Henry Agard Wallace
Henry Agard Wallace
Henry Agard Wallace
Henry Agard Wallace (1888-1965), a secretary of agriculture and of commerce and vice president of the United States, was one of the most controversial Federal officials for 13 years. Wallace became almost the official ideologist of the New Deal.
Henry A. Wallace was born on a farm in Adair County, Iowa, on Oct. 7, 1888. In 1895 his grandfather founded a weekly agricultural newspaper called Wallaces' Farmer. Henry became its editor in 1916. Meanwhile he had earned his bachelor's degree from Iowa State University and had married Ilo Browne. Involved in plant research and agricultural economics, he eventually developed a species of hybrid corn and founded a company to exploit the discovery. Moreover, he worked out detailed studies of weather cycles in the Midwestern farming region and a corn-hog ratio chart that proved effective for predicting market variations.
During the 1920s, while his father served as U.S. secretary of agriculture, Wallace became increasingly prominent among agricultural leaders. The total collapse of American agriculture during the Great Depression convinced him of the necessity for curtailing agricultural production under a federally administered acreage allotment program. Although his family had been traditionally Republican, Wallace fervently embraced the presidential candidacy of Franklin Roosevelt in 1932, and after his election Roosevelt named Wallace secretary of agriculture.
Wallace proved an extraordinarily effective administrator. But also, as the implementer of the New Deal's strategy of paying farmers to cut back on crop production and as an advocate of massive Federal efforts to promote social welfare, he was bitterly criticized. It was only by threatening to refuse renomination himself that Roosevelt secured Wallace's nomination for the vice presidency in 1940. Wallace's strength in the farm states contributed significantly to Roosevelt's reelection.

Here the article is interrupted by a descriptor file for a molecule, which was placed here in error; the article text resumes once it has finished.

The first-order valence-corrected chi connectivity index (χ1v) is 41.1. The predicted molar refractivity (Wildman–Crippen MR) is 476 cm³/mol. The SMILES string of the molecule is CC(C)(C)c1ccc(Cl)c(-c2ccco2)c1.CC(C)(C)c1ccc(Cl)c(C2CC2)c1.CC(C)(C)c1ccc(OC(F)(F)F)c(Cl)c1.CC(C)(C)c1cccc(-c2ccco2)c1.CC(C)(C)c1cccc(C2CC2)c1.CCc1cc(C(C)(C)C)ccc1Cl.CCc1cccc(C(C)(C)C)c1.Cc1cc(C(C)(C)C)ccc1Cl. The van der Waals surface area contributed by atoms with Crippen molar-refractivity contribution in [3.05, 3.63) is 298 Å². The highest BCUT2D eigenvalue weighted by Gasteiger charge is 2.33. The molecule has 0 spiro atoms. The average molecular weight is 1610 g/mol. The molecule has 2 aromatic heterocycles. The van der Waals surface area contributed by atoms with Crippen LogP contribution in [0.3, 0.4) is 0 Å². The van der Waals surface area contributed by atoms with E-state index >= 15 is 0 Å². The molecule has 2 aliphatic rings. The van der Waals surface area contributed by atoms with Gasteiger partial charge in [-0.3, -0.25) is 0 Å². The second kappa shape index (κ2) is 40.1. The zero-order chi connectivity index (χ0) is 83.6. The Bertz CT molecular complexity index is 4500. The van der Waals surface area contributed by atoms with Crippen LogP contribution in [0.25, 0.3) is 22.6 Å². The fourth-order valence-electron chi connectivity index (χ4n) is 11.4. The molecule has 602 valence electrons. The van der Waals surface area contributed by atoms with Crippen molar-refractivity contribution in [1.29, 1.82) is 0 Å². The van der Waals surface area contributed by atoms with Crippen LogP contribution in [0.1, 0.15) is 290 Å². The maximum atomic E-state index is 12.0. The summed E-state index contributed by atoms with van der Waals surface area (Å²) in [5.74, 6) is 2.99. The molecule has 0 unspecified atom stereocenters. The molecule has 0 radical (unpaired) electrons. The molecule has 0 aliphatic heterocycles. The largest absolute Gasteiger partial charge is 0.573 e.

Roosevelt made Wallace the most active vice president in the nation's history. During World War II he headed the powerful Board of Economic Warfare and other economic coordinating agencies. More importantly, he became the foremost articulator of American ideals and objectives. He called for international cooperation to achieve the "century of the common man" and for "60,000,000 jobs" in the postwar period at home. By 1944, however, anti-Wallace feeling within the Democratic party was so powerful that Roosevelt dropped Wallace for the vice-presidential nomination. Yet as soon as he was reelected, Roosevelt appointed Wallace secretary of commerce.
After Roosevelt's death Wallace openly attacked Harry Truman's uncompromising stance regarding the Soviet Union; the President asked for and received Wallace's resignation. In 1948 he accepted the presidential nomination of the Progressive party, a broad leftist coalition. Losing the bitter 1948 presidential campaign, Wallace retired from public life. He spent most of his time at his farm at South Salem, N.Y., working on improving egg yields and strawberries and gladiolus. He died in Danbury, Conn., on Nov. 18, 1965.
The best study of Wallace is Russell Lord, The Wallace of Iowa (1947), which extends only through the period of World War II. Also helpful are Edward L. and Frederick H. Schapsmeir's Henry A. Wallace of Iowa: The Agrarian Years, 1910-1940 (1968), which focuses on Wallace's role in the New Deal, and their Prophet in Politics: Henry A. Wallace and the War Years, 1940-1965 (1971). See also Dwight Macdonald, Henry Wallace: The Man and the Myth (1948). Wallace figures centrally in two excellent monographs on New Deal farm policy: Richard S. Kirkendall, Social Scientists and Farm Politics in the Age of Roosevelt (1966), and Van L. Perkins, Crisis in Agriculture: The Agricultural Adjustment Administration and the New Deal, 1933 (1969). A detailed account of the Progressive party and Wallace's presidential candidacy is Curtis D. MacDougall, Gideon's Army (3 vols., 1965).
White, Graham J., Henry A. Wallace: his search for a new world order, Chapel Hill: University of North Carolina Press, 1995. □